Disclaimer: This material is being kept online for historical purposes. Though accurate at the time of publication, it is no longer being updated. The page may contain broken links or outdated information, and parts may not function in current web browsers. Visit https://espo.nasa.gov for information about our current projects.


Global distribution of methane emissions, emission trends, and OH...

Maasakkers, J. D., D. J. Jacob, M. P. Sulprizio, T. R. Scarpelli, H. Nesser, J. Sheng, Y. Zhang, M. Hersher, A. Bloom, K. Bowman, J. Worden, G. Janssens-Maenhout, and R. J. Parker (2019), Global distribution of methane emissions, emission trends, and OH concentrations and trends inferred from an inversion of GOSAT satellite data for 2010–2015, Atmos. Chem. Phys., 19, 7859-7881, doi:10.5194/acp-19-7859-2019.

We use 2010–2015 observations of atmospheric methane columns from the GOSAT satellite instrument in a global inverse analysis to improve estimates of methane emissions and their trends over the period, as well as the global concentration of tropospheric OH (the hydroxyl radical, methane’s main sink) and its trend. Our inversion solves the Bayesian optimization problem analytically including closed-form characterization of errors. This allows us to (1) quantify the information content from the inversion towards optimizing methane emissions and its trends, (2) diagnose error correlations between constraints on emissions and OH concentrations, and (3) generate a large ensemble of solutions testing different assumptions in the inversion. We show how the analytical approach can be used, even when prior error standard deviation distributions are lognormal. Inversion results show large overestimates of Chinese coal emissions and Middle East oil and gas emissions in the EDGAR v4.3.2 inventory but little error in the United States where we use a new gridded version of the EPA national greenhouse gas inventory as prior estimate. Oil and gas emissions in the EDGAR v4.3.2 inventory show large differences with national totals reported to the United Nations Framework Convention on Climate Change (UNFCCC), and our inversion is generally more consistent with the UNFCCC data. The observed 2010–2015 growth in atmospheric methane is attributed mostly to an increase in emissions from India, China, and areas with large tropical wetlands. The contribution from OH trends is small in comparison. We find that the inversion provides strong independent constraints on global methane emissions (546 Tg a 1 ) and global mean OH concentrations (atmospheric methane lifetime against oxidation by tropospheric OH of 10.8 ± 0.4 years), indicating that satellite observations of atmospheric methane could provide a proxy for OH concentrations in the future.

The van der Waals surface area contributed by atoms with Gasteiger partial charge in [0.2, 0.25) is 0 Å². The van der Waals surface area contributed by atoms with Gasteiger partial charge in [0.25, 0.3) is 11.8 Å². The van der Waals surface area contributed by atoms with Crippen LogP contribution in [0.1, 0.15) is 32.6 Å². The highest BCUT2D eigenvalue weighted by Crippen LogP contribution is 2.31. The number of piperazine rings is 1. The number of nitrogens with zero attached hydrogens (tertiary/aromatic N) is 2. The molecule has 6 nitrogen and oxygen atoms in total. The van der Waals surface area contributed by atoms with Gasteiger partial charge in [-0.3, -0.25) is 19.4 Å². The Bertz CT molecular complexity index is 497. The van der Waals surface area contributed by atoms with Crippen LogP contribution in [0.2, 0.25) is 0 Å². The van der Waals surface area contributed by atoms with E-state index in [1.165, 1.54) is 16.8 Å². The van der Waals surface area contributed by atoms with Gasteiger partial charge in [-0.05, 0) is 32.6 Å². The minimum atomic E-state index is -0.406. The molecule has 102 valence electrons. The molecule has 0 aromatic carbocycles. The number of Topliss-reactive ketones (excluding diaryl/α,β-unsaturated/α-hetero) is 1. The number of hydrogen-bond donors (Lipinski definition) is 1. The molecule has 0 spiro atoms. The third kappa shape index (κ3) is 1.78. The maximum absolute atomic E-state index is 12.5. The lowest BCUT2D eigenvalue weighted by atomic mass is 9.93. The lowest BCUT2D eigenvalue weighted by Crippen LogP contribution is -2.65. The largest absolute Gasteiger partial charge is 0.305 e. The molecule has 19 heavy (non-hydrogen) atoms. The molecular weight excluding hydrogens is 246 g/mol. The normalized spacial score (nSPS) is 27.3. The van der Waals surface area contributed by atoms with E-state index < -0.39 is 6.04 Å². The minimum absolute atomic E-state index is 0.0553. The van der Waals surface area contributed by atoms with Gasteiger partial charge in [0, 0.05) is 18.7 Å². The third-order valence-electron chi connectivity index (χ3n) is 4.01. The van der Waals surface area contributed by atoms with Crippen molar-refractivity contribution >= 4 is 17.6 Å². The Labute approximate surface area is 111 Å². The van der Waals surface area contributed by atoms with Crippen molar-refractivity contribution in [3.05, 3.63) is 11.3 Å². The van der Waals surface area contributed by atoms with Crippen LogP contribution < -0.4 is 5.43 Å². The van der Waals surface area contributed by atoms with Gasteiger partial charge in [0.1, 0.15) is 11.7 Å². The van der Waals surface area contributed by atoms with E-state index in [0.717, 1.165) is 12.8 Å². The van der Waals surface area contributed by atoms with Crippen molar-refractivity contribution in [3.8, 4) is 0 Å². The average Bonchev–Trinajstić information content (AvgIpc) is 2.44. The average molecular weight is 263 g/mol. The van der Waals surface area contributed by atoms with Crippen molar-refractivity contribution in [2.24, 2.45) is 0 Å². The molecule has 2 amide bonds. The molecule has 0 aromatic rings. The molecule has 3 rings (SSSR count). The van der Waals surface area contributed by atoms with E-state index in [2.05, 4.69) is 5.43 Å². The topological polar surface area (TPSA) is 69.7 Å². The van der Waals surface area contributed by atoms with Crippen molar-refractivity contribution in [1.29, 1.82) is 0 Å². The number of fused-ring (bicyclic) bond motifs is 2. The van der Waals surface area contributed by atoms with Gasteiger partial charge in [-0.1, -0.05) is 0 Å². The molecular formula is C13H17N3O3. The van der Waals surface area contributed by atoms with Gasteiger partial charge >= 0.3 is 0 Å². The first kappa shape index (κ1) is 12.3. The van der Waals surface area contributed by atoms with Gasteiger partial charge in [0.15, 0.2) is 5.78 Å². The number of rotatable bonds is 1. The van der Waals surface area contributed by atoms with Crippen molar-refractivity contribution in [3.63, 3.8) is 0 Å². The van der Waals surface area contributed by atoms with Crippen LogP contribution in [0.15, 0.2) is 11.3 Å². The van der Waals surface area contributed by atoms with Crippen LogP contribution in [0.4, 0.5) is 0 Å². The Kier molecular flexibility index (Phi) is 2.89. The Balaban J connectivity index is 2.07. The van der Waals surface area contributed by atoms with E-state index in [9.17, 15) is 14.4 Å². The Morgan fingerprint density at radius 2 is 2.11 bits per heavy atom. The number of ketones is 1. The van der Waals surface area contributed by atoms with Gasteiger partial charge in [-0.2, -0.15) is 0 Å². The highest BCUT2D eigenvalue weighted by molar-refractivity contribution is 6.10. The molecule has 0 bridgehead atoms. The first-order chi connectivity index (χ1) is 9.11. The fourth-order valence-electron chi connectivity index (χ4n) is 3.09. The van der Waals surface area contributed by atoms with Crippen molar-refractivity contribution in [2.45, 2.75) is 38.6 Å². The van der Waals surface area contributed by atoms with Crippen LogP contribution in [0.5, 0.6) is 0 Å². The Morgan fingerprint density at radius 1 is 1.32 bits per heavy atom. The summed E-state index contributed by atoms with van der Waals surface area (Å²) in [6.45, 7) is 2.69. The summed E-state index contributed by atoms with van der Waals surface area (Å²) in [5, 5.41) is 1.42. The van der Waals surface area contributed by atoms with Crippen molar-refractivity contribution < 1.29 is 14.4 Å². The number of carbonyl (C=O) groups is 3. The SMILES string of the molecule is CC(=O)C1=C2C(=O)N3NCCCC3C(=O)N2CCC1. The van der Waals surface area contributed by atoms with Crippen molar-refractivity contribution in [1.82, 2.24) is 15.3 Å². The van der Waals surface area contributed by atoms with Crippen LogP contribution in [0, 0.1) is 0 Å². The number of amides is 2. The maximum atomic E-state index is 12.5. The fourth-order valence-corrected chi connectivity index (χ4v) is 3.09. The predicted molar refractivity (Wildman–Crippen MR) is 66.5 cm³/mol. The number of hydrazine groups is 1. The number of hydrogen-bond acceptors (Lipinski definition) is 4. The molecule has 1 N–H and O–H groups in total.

PDF of Publication: 
Download from publisher's website.
Research Program: 
Carbon Cycle & Ecosystems Program (CCEP)